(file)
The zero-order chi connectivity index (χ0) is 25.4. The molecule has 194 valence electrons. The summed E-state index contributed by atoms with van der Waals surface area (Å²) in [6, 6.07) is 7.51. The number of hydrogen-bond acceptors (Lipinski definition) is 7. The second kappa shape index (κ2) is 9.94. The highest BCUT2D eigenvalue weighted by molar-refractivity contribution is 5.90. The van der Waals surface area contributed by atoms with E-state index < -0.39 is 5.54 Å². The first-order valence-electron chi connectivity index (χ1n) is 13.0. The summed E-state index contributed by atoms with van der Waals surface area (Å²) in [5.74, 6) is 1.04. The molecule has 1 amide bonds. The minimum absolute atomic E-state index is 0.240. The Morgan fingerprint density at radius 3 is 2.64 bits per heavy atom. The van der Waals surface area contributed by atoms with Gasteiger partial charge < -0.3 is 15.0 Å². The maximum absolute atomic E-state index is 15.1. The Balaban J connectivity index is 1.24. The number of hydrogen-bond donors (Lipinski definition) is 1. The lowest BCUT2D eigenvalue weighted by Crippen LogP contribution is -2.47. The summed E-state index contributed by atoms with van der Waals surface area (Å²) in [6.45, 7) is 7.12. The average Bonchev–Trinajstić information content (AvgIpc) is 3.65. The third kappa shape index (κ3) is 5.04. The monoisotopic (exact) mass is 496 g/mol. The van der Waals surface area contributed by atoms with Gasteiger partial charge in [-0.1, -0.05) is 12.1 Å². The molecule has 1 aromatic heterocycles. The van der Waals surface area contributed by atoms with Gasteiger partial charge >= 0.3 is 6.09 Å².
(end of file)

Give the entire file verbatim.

The zero-order chi connectivity index (χ0) is 25.4. The molecule has 194 valence electrons. The summed E-state index contributed by atoms with van der Waals surface area (Å²) in [6, 6.07) is 7.51. The number of hydrogen-bond acceptors (Lipinski definition) is 7. The second kappa shape index (κ2) is 9.94. The highest BCUT2D eigenvalue weighted by molar-refractivity contribution is 5.90. The van der Waals surface area contributed by atoms with E-state index < -0.39 is 5.54 Å². The first-order valence-electron chi connectivity index (χ1n) is 13.0. The summed E-state index contributed by atoms with van der Waals surface area (Å²) in [5.74, 6) is 1.04. The molecule has 1 amide bonds. The minimum absolute atomic E-state index is 0.240. The Morgan fingerprint density at radius 3 is 2.64 bits per heavy atom. The van der Waals surface area contributed by atoms with Gasteiger partial charge < -0.3 is 15.0 Å². The maximum absolute atomic E-state index is 15.1. The Balaban J connectivity index is 1.24. The number of hydrogen-bond donors (Lipinski definition) is 1. The lowest BCUT2D eigenvalue weighted by Crippen LogP contribution is -2.47. The summed E-state index contributed by atoms with van der Waals surface area (Å²) in [6.45, 7) is 7.12. The average Bonchev–Trinajstić information content (AvgIpc) is 3.65. The third kappa shape index (κ3) is 5.04. The monoisotopic (exact) mass is 496 g/mol. The van der Waals surface area contributed by atoms with Gasteiger partial charge in [-0.1, -0.05) is 12.1 Å². The molecule has 1 aromatic heterocycles. The van der Waals surface area contributed by atoms with Gasteiger partial charge >= 0.3 is 6.09 Å².